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Falling for Fungi

dinning feature

Written by
Katie Vincent

With the return of the rain, the bounteous fruiting bodies of our most mysterious taxonomical kingdom emerge ripe for the plucking—for those with keen eyes and seasoned smarts. And while a select few mushrooms are available year-round in supermarkets, most of these are cultivated on farms and lack the sacred seasonality and wildness of their cousins.

Speaking of seasonality, mushrooms—especially chanterelles—are one of the highest natural sources of vitamin D. How appropriate that in our moist and overcast homeland, these treasures of liquid sunshine appear just as the earth begins her annual tilt from the sun?

Harvesting fungi fresh from the forest allows for a greater diversity in your diet, often higher levels of vitamins and trace minerals, and the opportunity to connect with your natural surroundings in a primal yet soul-feeding way.

Still, mushroom hunting is no walk in the park. Proper identification can be very difficult and involves the most subtle of details—sometimes even for seasoned professionals. Marian Maxwell, former president of the Puget Sound Mycological Society, always recommends first-timers start out with a local guide.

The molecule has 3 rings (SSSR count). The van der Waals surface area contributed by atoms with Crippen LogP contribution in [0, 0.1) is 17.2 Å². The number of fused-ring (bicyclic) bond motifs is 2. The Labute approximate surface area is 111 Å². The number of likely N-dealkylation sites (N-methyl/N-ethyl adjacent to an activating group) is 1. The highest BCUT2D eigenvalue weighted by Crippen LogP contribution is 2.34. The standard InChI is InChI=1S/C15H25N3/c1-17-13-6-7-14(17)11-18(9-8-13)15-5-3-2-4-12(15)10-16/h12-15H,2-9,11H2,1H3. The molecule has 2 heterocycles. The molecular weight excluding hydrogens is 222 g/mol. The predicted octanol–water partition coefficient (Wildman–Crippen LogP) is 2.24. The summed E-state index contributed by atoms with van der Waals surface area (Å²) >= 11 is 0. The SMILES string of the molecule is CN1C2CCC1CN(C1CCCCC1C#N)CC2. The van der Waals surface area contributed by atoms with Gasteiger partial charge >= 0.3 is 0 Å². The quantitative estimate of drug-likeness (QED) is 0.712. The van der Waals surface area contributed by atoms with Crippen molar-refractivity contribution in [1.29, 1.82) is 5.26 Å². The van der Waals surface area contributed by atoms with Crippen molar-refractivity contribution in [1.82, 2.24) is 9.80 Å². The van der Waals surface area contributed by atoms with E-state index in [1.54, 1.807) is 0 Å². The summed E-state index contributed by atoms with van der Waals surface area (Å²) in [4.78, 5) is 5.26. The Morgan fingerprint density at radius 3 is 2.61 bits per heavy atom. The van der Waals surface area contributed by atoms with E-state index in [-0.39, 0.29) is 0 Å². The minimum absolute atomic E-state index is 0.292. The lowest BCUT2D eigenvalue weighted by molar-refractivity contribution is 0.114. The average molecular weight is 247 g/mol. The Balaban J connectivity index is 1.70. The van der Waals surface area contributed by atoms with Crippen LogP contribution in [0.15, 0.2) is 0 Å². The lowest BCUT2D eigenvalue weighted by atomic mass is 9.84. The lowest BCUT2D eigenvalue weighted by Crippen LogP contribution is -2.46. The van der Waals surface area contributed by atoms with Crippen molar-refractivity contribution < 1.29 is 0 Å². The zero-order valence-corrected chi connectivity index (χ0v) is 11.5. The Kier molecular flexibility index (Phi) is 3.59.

“Don’t just learn from a guidebook,” she says. “And definitely not the Internet. The difference between some of the most coveted mushrooms and their toxic look-alikes can be so subtle, and sometimes one will even present like the other in ways a book tells you they wouldn’t. Find an experienced guide who has studied extensively in your area.”

The same goes for purchasing foraged mushrooms at a farmers’ market or online, on the rare occasion one or more fungi in a harvest basket could have been misidentified. To be safe, always be sure that you’re sourcing mushrooms from trusted, competent suppliers with plenty of experience. 

All warnings aside, there is no reason to be paranoid. Simply be aware and educated. It all comes down to Maxwell’s golden rule: “If you aren’t 100 percent sure, don’t eat it.”